More than 110 people attended a conference about sustainable transport in the Lake District hosted by landscape conservation charity Friends of the Lake District in Kendal yesterday.
The ‘Rerouting Expectations: Future transport options in the Lake District’ conference brought together people from national parks and AONBs around the country, Cumbrian businesses and councillors, transport researchers, travel companies and sustainable travel campaigners.
Around 20 million tourists visit the Lake District each year, with independent surveys showing nearly two thirds of businesses find congestion a problem and one third of visitors have difficulties parking.
Research by National Parks UK in 2014 suggested that 93% of visitors to the Lake District National Park arrive by car.
Karmen Mentil, director of Alpine Pearls, joined the conference from Austria via Skype. She described car free holidays in the Alps, including electric bikes, tandems, scooters and toboggans. There are car free villages and valleys as visitors hand over their car keys on arrival in exchange for free sustainable transport options whilst on holiday.
Other speakers included Nick Lancaster from Langdale Estates – a tourism business employer that runs bus services from Whitehaven, west Cumbria and Kendal for staff to get to work. Ruth Bradshaw from the Campaign for National Parks, spoke about improving car free travel across national parks, and Professor Jillian Anable, Chair in Transport and Energy at the University of Leeds, and Beth Hiblin, a travel behaviour change expert gave views on the future of transport. Tom Burditt from the National Trust talked about solving parking problems at Seathwaite.
Robert McCracken QC, told the conference ‘sticks as well as carrots’ were needed to get more people out of their cars and road pricing could have a “powerful nudging effect”.
He said: ’National parks are one of the most suitable places to introduce road pricing after large cities like London.’
Julian Whittle from Cumbria Chamber of Commerce said: ‘road charges would be the least of all evils compared with a visitor tax, which would tax those contributing most to the visitor economy.’
Key points which came out of delegate discussions included:
- Some form of visitor payback scheme is needed to fund better transportation services and options.
- Road use charging and traffic management which is fair, flexible and smart and does not penalise residents and businesses should be seriously investigated.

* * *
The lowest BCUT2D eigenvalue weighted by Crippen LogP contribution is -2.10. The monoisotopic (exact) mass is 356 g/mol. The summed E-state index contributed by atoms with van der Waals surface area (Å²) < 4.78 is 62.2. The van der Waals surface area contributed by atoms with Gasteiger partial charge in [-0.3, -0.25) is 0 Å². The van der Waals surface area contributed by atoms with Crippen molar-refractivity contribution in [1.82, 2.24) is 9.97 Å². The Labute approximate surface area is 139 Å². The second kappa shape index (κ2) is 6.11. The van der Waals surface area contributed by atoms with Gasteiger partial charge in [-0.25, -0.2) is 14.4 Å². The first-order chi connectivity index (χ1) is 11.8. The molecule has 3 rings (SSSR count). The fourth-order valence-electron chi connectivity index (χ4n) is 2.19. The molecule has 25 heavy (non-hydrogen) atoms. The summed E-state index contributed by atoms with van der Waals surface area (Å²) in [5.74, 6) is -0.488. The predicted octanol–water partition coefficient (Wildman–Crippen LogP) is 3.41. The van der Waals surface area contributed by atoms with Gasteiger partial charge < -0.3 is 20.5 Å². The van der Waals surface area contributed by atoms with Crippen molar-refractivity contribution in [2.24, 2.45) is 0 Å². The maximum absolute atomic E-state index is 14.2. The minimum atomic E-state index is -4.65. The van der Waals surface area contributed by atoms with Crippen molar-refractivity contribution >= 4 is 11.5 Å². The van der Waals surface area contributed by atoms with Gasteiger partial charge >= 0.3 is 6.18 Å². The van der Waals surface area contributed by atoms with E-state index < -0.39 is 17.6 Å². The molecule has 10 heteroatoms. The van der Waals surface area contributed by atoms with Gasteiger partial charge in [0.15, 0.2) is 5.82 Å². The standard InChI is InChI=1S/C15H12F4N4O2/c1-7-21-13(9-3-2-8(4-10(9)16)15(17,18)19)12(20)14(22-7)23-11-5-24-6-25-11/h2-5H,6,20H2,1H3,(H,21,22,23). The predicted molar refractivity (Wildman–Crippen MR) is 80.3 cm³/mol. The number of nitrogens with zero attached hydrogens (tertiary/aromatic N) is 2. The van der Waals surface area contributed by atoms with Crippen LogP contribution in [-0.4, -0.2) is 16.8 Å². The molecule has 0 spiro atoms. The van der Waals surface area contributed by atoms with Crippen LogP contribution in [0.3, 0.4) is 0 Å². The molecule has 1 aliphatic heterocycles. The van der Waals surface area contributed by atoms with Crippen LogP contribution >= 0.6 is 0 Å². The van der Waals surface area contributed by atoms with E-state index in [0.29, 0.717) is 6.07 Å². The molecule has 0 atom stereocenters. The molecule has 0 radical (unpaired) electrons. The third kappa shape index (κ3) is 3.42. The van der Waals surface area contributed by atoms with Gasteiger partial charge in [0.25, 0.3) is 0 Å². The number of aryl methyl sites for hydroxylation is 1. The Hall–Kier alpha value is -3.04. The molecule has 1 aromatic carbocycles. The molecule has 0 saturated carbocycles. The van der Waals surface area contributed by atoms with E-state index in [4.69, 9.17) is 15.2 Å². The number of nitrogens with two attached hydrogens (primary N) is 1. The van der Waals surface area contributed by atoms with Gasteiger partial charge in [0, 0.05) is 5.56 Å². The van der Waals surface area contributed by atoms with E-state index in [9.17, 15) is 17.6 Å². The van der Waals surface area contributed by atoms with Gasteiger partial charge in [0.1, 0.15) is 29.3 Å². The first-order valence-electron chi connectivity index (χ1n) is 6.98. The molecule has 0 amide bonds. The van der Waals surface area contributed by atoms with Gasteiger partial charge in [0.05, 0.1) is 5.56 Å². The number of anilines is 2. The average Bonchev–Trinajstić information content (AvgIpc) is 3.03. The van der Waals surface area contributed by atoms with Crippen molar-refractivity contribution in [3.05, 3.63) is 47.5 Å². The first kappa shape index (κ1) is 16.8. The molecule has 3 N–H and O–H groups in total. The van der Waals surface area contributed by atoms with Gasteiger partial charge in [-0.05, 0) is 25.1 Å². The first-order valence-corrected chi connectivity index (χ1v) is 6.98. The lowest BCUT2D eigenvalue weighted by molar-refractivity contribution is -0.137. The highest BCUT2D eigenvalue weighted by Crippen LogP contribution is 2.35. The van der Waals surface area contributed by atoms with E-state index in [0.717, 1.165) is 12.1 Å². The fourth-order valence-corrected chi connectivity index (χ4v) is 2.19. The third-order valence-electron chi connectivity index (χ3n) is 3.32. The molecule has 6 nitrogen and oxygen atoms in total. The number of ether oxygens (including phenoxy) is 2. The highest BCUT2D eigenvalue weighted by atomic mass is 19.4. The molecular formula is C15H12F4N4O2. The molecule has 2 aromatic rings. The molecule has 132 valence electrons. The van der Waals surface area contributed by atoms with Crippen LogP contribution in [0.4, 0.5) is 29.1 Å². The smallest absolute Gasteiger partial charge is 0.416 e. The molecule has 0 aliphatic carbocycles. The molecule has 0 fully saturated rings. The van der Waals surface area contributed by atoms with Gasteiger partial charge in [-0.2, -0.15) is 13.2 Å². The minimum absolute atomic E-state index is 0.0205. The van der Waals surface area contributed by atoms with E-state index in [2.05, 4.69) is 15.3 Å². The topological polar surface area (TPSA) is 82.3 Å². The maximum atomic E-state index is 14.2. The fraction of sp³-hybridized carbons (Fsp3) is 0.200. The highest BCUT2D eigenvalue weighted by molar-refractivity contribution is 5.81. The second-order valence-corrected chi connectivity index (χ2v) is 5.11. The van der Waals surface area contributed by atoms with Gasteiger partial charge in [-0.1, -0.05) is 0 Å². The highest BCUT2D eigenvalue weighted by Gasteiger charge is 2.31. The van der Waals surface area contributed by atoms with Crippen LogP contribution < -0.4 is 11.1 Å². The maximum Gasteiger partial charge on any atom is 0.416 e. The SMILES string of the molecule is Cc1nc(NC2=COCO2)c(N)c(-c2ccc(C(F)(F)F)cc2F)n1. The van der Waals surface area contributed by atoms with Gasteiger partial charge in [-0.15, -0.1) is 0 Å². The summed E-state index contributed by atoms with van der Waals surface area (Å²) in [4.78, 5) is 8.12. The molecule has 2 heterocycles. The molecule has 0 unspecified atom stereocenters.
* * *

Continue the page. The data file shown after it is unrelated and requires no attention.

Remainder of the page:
- Actions need to be identified on a place by place basis to suit local needs.
- Public transport needs to be better co-ordinated so that trains connect with buses.
- Integrated ticketing for trains, buses, boats and bikes.
- People in cars should be encouraged out of their vehicles as they arrive in the Lake District, with reliable alternative transport guaranteed.
- Destinations should offer incentives to visitors to arrive without cars.
- Smart, real time information available both online and at bus shelters. Gives people more confidence that they will not miss buses and trains.
- More physical information on the ground about transportation options for walkers, cyclists, public transport users.
Kate Willshaw from Friends of the Lake District said: “We had consensus across the board that there is a problem with car traffic in the Lake District and that radical solutions are needed. Business groups, transport experts and environmental charities all agree that we need solutions that could include road use pricing for visitors, car free valleys and massively improved public transport so people can get around the Lake District without having to use their cars.”
What happens next?
The Lake District National Park Partnership has recently set up a sustainable transport group and findings from the conference will go here.
Transport for the North (a government organisation set up to coordinate and improve travel across the north) has asked for the findings also.
“The conference has started these conversations. Now it is up to the responsible organisations and their partners in the county to take action to improve travel and transport within the Lake District and other rural areas,” added Kate Willshaw.